By Jay Ledesma

Making it through as virtual leaders

AS a result of the quarantines and lockdowns caused by the ongoing health crisis, the leaders of today found themselves navigating through the realm of virtual leadership. While some leaders of some multi-national companies have been doing virtual leadership before, the concept and practice of virtual leadership, where teams are managed via a remote work environment, became a popular and the most used form of leadership during the pandemic.   

As it is, managing and leading a team in person is challenging already. It becomes even more challenging now because leaders have to do this online. They have to resort to a different leadership approach compared to when they’re leading people in the office, as conversations and interactions now aren’t done in person but rather through digital technology. 

It’s even projected that long after the pandemic is over, for most companies, organizations, and teams, remote leadership and management will be here to stay. As leaders and their team members have both experienced the convenience of virtual leadership, post-pandemic leaders will have to do a mix of remote and face-to-face leadership and management. As one insurance Unit Manager said in an interview, “leaders are leaders regardless of the platform”. 

The focus of virtual leaders, just like in the traditional roles, is still on motivating their team members and helping them achieve their personal goals. However, doing this virtually requires them to have a different set of skills. Here are some of the ways and practices of many leaders who have made virtual leadership work for them.    

* Have a regular and scheduled meeting time. Just how you were doing this pre-pandemic, continue doing your regular meetings and check-ins with the team, this time in a virtual setting. In fact, the virtual platform allowed us to be more visible and accessible to our people. It gave us the convenience of attending more team meetings and individual check-ins in lesser time as we remove travel hours.  But we still have to be mindful that though team members may appear to be more accessible under the virtual setting, we still have to observe the proper schedule which is agreed upon by the team. Leaders need to set boundaries in respect and in consideration of everyone's time. As much as possible, do not schedule meetings during lunch or dinner time, unless they request it.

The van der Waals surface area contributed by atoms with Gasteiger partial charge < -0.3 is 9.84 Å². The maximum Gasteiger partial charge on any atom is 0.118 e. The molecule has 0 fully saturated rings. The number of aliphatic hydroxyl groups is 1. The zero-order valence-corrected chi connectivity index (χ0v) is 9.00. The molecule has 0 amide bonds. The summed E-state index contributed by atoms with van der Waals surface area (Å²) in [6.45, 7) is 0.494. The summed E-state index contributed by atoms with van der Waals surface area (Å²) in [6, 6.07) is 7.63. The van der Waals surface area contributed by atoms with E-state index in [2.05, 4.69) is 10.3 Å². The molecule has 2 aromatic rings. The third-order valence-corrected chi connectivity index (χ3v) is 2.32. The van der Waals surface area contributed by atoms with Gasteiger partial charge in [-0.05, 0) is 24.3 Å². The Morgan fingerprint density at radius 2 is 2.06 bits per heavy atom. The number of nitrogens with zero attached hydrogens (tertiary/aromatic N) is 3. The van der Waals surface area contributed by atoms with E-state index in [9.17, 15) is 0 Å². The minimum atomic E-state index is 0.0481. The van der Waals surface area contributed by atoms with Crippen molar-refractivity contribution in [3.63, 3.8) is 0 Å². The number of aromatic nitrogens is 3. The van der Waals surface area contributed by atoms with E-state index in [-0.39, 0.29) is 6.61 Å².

Daily and more frequent meetings should be brief and concise. If you have a big team, it is advised to divide it into 2 or more sub-teams so each member can be given time to be heard. Do one-on-one catch-up calls to discuss individual goals, tasks, and progress, as well as setbacks and obstacles. Similarly, group meetings are needed to update everyone on the group’s progress and achievements, as well as to foster camaraderie and team spirit even in a remote and dispersed setup.  

* Set clear goals and document agreements. Under a remote work setup, team members have greater flexibility on when and how they do their job. Unlike when everyone is working in the office and where leaders can actually see how members are doing their tasks, remote supervision does not offer the same opportunity. Leaders have realized that often the best way to measure performance under virtual set-up is through a goal or task completion. Whether it’s a team or an individual goal, it must be measurable and regular tracking must be done so members are kept on track and potential problems immediately identified and resolved.    

Managing remote teams can really get complicated and complexed. A lot of things and steps discussed and agreed upon may fall between the cracks and be forgotten. The way to avoid this is to document or write down agreements, next steps, and expectations for everyone’s reference and guidance. Some leaders shoot an email or post on group chats the summary of agreements and next steps. This makes it easier and more convenient for leaders to follow through.       

* Be conscious of what’s being said. Effective communication skills are required of any leader. This is more pronounced in virtual leadership. I have heard many stories of team conflicts arising from misunderstanding and miscommunication during zoom meetings. When you are not able to properly see the facial expressions, body language and properly hear the tone of the voice, there is really a big possibility of misunderstanding. The unreliable internet connection is also not helping. Can you just imagine that you’re in the middle of a crucial conversation with a  team member then suddenly your signal got fuzzy and your internet connection was cut?